This greeting “The Lord be with you” is found in a number of places in Sacred Scripture.  At the period of the Judges in Israel, an angel appears to Gideon and greets him with these words: “The Lord be with you, O man of valor!” (Judges 6:12).  The angel then tells Gideon that God is calling him to deliver the Israelites from the Midianites, their formidable foe.  What an assurance for Gideon!  From the very beginning of his mission, the Lord is with him.

Nonetheless, Gideon protests.  Such a task is too great for him.  He reminds the angel of his lowly family background and his personal unworthiness.  To answer his objection, the Lord Himself merely repeats the promise: “I shall be with you…” (Judges 6:16).  Gideon need not worry.  God is the one who will bring about the salvation of His people.

During the same period of the Judges, there was a great famine in the Promised Land.  Elimelech, his wife Naomi and their sons Mahlon and Chilion left their native Bethlehem and went to the nearby country of Moab.  When Elimelech and his sons die, Naomi returns to her ancestral home.  Ruth, her Moabite daughter-in-law, goes with her.  The two women are bound together by love and common sorrow.  Naomi has lost her husband and her two sons, and Ruth has become widowed.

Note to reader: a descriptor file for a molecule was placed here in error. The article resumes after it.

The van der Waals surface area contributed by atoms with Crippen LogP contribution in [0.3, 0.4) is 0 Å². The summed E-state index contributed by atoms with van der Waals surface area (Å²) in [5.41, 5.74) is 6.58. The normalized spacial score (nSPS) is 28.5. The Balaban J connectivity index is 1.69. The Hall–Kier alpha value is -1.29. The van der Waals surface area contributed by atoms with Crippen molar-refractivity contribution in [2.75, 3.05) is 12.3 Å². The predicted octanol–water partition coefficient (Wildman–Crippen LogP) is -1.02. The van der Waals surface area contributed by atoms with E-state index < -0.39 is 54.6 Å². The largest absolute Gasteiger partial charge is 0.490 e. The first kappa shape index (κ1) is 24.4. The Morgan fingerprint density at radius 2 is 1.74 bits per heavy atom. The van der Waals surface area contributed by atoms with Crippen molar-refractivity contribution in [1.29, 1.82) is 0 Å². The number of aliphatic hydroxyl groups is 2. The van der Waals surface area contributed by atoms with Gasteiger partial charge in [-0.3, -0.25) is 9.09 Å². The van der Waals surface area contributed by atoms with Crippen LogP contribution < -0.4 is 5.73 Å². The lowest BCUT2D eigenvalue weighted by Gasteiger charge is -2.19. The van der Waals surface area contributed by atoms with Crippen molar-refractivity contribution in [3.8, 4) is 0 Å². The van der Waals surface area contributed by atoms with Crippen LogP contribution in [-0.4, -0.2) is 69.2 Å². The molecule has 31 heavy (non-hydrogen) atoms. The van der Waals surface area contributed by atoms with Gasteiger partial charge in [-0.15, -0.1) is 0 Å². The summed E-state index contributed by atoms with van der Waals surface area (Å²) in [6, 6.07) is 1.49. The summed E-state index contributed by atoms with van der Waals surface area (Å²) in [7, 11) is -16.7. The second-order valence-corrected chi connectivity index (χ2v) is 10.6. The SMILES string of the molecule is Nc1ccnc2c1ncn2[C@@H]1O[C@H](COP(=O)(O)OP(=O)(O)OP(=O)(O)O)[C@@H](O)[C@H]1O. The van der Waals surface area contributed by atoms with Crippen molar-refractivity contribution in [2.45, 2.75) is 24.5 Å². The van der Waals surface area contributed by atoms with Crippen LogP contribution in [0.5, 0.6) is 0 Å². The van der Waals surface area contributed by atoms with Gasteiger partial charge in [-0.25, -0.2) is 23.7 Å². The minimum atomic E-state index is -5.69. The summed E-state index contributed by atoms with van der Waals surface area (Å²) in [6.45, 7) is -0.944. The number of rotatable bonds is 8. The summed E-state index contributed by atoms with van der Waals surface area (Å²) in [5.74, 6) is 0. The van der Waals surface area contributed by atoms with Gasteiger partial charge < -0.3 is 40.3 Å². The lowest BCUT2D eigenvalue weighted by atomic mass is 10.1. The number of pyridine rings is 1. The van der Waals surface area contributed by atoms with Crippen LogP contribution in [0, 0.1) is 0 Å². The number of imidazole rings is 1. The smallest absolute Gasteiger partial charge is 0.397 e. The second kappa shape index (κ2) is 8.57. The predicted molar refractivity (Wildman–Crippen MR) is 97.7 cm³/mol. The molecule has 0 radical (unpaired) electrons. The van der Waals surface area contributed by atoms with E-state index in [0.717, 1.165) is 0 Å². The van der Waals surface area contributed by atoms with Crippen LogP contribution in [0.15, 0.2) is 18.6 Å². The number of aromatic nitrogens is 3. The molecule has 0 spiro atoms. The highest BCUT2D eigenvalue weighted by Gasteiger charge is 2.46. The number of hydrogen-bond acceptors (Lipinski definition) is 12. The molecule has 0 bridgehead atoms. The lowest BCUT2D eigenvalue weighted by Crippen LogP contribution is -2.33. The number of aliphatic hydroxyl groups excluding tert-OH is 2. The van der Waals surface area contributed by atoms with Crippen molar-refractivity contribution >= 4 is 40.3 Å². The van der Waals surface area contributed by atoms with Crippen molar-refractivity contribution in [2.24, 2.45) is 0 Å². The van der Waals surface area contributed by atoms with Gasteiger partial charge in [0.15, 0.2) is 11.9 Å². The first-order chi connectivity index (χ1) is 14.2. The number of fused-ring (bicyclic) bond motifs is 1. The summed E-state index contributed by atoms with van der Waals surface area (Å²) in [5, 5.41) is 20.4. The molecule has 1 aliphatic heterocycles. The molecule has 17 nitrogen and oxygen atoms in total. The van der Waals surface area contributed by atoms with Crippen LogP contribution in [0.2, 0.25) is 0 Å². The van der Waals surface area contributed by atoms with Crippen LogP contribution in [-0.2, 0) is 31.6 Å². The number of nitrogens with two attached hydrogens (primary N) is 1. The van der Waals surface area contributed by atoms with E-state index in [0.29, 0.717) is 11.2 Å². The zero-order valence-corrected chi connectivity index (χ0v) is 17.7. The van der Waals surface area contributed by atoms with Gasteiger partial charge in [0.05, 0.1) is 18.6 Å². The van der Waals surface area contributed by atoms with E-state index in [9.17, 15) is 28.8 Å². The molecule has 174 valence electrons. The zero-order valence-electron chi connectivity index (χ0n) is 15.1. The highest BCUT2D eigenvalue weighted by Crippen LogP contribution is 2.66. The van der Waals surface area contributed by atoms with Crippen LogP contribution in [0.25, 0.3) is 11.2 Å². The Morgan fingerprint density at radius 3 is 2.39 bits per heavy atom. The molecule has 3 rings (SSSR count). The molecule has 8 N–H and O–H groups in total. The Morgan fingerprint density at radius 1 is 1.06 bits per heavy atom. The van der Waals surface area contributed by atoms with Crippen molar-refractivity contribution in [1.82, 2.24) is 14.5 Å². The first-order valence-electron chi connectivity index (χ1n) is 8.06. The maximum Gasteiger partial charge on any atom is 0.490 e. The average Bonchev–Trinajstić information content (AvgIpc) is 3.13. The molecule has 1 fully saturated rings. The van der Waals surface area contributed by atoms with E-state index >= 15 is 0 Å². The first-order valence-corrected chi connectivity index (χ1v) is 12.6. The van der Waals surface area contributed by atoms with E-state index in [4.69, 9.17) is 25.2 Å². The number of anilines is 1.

Poor and in great need, they return to Bethlehem. Ruth goes to the fields of Boaz, Naomi’s kinsman, to collect the grain that the gleaners leave behind for the poor.  When Boaz comes to the field where they are, he says, “The Lord be with you!” (Ruth 2:4).  His greeting is a special wish for God’s presence so that the workers provide enough bread for the hungry.  Ruth is in the fields among the workers.  She, too, is included in his greeting.  For it is through Ruth that God will provide the Bread of Life to satisfy all those spiritually hungry.

Boaz not only notices Ruth, but he is very attracted by her beauty.  He takes her for his wife.  They have a son named Obed who then becomes the father of Jesse.  And Jesse is the father of David.  Truly, the Lord is with Ruth.  He has chosen her to bring about the family of David.  It is from David’s family that God will bring into the world Jesus, the Bread of Life, who will be born in Bethlehem, the House of Bread.

At the very moment when the birth of Jesus is announced to Mary, Gabriel also uses the greeting “the Lord be (is) with you” (Lk 1:28).  The angel’s words are not merely the assurance of God’s assistance, but the proclamation of what God is accomplishing in and through Mary.  For when Mary says “yes” to the will of God, the Son of God becomes incarnate in her womb and the Lord is truly with her.  Through Mary, God Himself is bringing about our salvation and satisfying our deepest hungers.